6
\$\begingroup\$

does anyone know what is exact name(s) of liquid crystal material used in modern LCD's and how big should be electric field to make it change polarization?

Update for the second bounty: My idea is that I want to make LCD at home. I can get everything except these twisted nematic crystals, and I haven't found any papers or information on how they should be used (like required electric field, preventing electrolysis, required thinkness), or under which names I can buy them.

\$\endgroup\$
7
  • \$\begingroup\$ lots of materials, but it's built on glass of semiconductor material. \$\endgroup\$
    – kenny
    Commented Aug 10, 2011 at 14:20
  • \$\begingroup\$ It's not really a crystal structure but borrows its name from the anisotropic properties (different depending on the angle you look at it), which are typical for crystals. Glass for instance is amorphous, which implies isotropy, and indeed the optical properties of glass are the same for all directions. \$\endgroup\$
    – stevenvh
    Commented Aug 10, 2011 at 16:17
  • \$\begingroup\$ Regarding anisotropy in crystals: evilmadscientist.com/article.php/pennmuseum \$\endgroup\$
    – jpc
    Commented Aug 22, 2011 at 21:31
  • \$\begingroup\$ Here's a good link originally submitted by parulpatel with background and assembly information, and quite a few sources in books and periodicals: madehow.com/Volume-1/Liquid-Crystal-Display-LCD.html \$\endgroup\$ Commented Aug 22, 2011 at 22:04
  • \$\begingroup\$ Will try and hunt down my 3rd year project notes. I built some bistable lcd's from scratch - pretty straightforward. If I find them I'll POP info up here, but this was 19 years ago... \$\endgroup\$
    – Rory Alsop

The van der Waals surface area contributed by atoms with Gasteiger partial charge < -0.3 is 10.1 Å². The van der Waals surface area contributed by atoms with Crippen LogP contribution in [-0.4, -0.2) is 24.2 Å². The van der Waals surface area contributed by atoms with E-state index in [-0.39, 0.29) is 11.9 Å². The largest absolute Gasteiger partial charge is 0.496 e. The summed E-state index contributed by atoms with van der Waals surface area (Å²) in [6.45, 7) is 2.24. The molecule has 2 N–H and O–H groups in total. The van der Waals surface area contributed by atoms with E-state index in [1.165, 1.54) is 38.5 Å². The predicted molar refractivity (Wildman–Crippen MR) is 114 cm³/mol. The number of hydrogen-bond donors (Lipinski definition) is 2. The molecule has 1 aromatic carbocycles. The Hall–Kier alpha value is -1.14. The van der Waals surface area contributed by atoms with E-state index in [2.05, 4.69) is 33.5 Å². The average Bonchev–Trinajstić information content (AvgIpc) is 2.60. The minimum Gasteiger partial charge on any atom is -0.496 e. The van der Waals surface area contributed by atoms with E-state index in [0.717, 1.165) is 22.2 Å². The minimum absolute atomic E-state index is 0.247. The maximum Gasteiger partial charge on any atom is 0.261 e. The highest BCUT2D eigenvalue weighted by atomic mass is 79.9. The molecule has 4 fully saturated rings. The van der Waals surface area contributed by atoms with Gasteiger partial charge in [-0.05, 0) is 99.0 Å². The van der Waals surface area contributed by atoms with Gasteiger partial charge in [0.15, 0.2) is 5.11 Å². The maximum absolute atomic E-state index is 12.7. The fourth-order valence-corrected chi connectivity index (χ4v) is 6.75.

Commented Aug 23, 2011 at 11:32

4 Answers 4

1
\$\begingroup\$

This site (in German) has info, and kits, for building your own LCDs: http://fluessigkristalle.com/

\$\endgroup\$
0
4
\$\begingroup\$

The crystal substance is known as "Twisted Nematic" crystal. These operate by twisting between 0° and 90° thus polarizing the light as it passes through. A second polarizing filter either allows or blocks the polarized light, thus making the black areas you see on the LCD.

A Twisted Nematic crystal typically requires a potential of around 1V to twist fully through 90°.

\$\endgroup\$
3
  • \$\begingroup\$ Yes, I am particularly interested in names of specific "Twisted Nematic" crystals used. LCD structure itself is pretty clear. \$\endgroup\$ Commented Aug 10, 2011 at 14:58
  • 1
    \$\begingroup\$ I've always wondered, where can you buy Liquid Twisted Nematic crystals? \$\endgroup\$
    – user3045
    Commented Aug 10, 2011 at 15:58
  • \$\begingroup\$ @kurtnelle - yeah, this is also what I am interested in :-D \$\endgroup\$ Commented Aug 10, 2011 at 16:00
1
\$\begingroup\$

Some Web search fun turns up:

4'-Propoxy-[1,1'-Biphenyl]-4-carbonitrile (C16H15NO), which is a powder

Trans-1-(bromomethyl)-4-propylcyclohexane (C10H19Br), which is a liquid

\$\endgroup\$
4
  • \$\begingroup\$ Here's an answer that the answerer doesn't understand himself and that doesn't help the asker... ;-) \$\endgroup\$ Commented Aug 10, 2011 at 17:54
  • \$\begingroup\$ @Federico Well, this allows me to find a supplier to buy 25kg of this thing :-) \$\endgroup\$ Commented Aug 11, 2011 at 9:22
  • \$\begingroup\$ @Linker3000 Could you suggest any references which tells that this is the one used in LCD's and any details about it? Also, not sure how powder might be used in LCD. \$\endgroup\$ Commented Aug 11, 2011 at 9:23
  • \$\begingroup\$ @Federico Russo - with chemical names like that, it helps me understand I don't ever want to crack one open and find out what effects it might have on things =P \$\endgroup\$
    – JustJeff
    Commented Aug 14, 2011 at 3:36
0
\$\begingroup\$

Another common chemical to use in LCD screens is MBBA, or N-(4-Methoxybenzylidene)-p-n-butylaniline.

If you do experiment with this substance, please heed these warnings. From this MSDS, you can see that while the material is poisonus if you ingest/inhale it (or get it in an open wound or your eyes), it just causes some skin irritation if you get it on you. If you do happen to get the material inside of your body, then you should seek medical assistance (as it will begin to make methemoglobin in your blood). However, if you get just a bit on your finger (externally only), wash your hands with soap and water and you should be fine.

\$\endgroup\$

Your Answer

By clicking “Post Your Answer”, you agree to our terms of service and acknowledge you have read our privacy policy.

Not the answer you're looking for? Browse other questions tagged or ask your own question.